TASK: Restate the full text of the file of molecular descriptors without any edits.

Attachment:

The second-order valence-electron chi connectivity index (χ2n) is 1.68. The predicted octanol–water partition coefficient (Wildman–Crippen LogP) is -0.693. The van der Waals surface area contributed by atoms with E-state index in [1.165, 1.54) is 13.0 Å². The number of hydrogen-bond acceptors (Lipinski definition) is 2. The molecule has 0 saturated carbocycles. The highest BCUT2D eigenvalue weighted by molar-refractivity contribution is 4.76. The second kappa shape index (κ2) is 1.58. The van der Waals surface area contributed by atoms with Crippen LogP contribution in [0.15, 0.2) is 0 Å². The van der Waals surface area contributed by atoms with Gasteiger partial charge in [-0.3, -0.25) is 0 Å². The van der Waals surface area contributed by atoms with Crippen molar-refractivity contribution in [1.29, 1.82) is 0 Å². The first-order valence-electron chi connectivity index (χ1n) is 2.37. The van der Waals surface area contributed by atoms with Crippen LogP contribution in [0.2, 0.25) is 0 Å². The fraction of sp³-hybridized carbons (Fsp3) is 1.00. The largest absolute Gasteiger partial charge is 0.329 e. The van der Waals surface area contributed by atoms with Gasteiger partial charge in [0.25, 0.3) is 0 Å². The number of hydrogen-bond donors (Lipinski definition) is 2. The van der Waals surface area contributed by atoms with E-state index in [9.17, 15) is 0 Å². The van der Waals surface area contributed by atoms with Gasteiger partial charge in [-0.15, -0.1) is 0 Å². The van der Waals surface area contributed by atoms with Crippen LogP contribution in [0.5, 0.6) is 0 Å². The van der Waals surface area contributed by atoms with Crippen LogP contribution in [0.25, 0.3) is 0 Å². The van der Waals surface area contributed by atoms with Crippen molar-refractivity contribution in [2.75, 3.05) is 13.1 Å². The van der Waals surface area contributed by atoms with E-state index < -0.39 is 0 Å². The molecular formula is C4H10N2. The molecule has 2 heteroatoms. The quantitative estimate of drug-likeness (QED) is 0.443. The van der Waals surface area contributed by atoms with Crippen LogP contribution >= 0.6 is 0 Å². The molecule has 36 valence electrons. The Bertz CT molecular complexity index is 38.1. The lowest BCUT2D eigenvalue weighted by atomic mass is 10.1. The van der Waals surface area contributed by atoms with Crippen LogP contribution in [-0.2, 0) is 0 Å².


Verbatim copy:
The second-order valence-electron chi connectivity index (χ2n) is 1.68. The predicted octanol–water partition coefficient (Wildman–Crippen LogP) is -0.693. The van der Waals surface area contributed by atoms with E-state index in [1.165, 1.54) is 13.0 Å². The number of hydrogen-bond acceptors (Lipinski definition) is 2. The molecule has 0 saturated carbocycles. The highest BCUT2D eigenvalue weighted by molar-refractivity contribution is 4.76. The second kappa shape index (κ2) is 1.58. The van der Waals surface area contributed by atoms with Crippen LogP contribution in [0.15, 0.2) is 0 Å². The van der Waals surface area contributed by atoms with Gasteiger partial charge in [-0.3, -0.25) is 0 Å². The van der Waals surface area contributed by atoms with Crippen molar-refractivity contribution in [1.29, 1.82) is 0 Å². The first-order valence-electron chi connectivity index (χ1n) is 2.37. The van der Waals surface area contributed by atoms with Crippen LogP contribution in [0.2, 0.25) is 0 Å². The fraction of sp³-hybridized carbons (Fsp3) is 1.00. The largest absolute Gasteiger partial charge is 0.329 e. The van der Waals surface area contributed by atoms with Gasteiger partial charge in [0.25, 0.3) is 0 Å². The number of hydrogen-bond donors (Lipinski definition) is 2. The van der Waals surface area contributed by atoms with E-state index in [9.17, 15) is 0 Å². The van der Waals surface area contributed by atoms with Gasteiger partial charge in [-0.15, -0.1) is 0 Å². The van der Waals surface area contributed by atoms with Crippen LogP contribution in [0.5, 0.6) is 0 Å². The van der Waals surface area contributed by atoms with Crippen LogP contribution in [0.25, 0.3) is 0 Å². The van der Waals surface area contributed by atoms with Crippen molar-refractivity contribution in [2.75, 3.05) is 13.1 Å². The van der Waals surface area contributed by atoms with E-state index < -0.39 is 0 Å². The molecular formula is C4H10N2. The molecule has 2 heteroatoms. The quantitative estimate of drug-likeness (QED) is 0.443. The van der Waals surface area contributed by atoms with Crippen LogP contribution >= 0.6 is 0 Å². The molecule has 36 valence electrons. The Bertz CT molecular complexity index is 38.1. The lowest BCUT2D eigenvalue weighted by atomic mass is 10.1. The van der Waals surface area contributed by atoms with Crippen LogP contribution in [-0.2, 0) is 0 Å².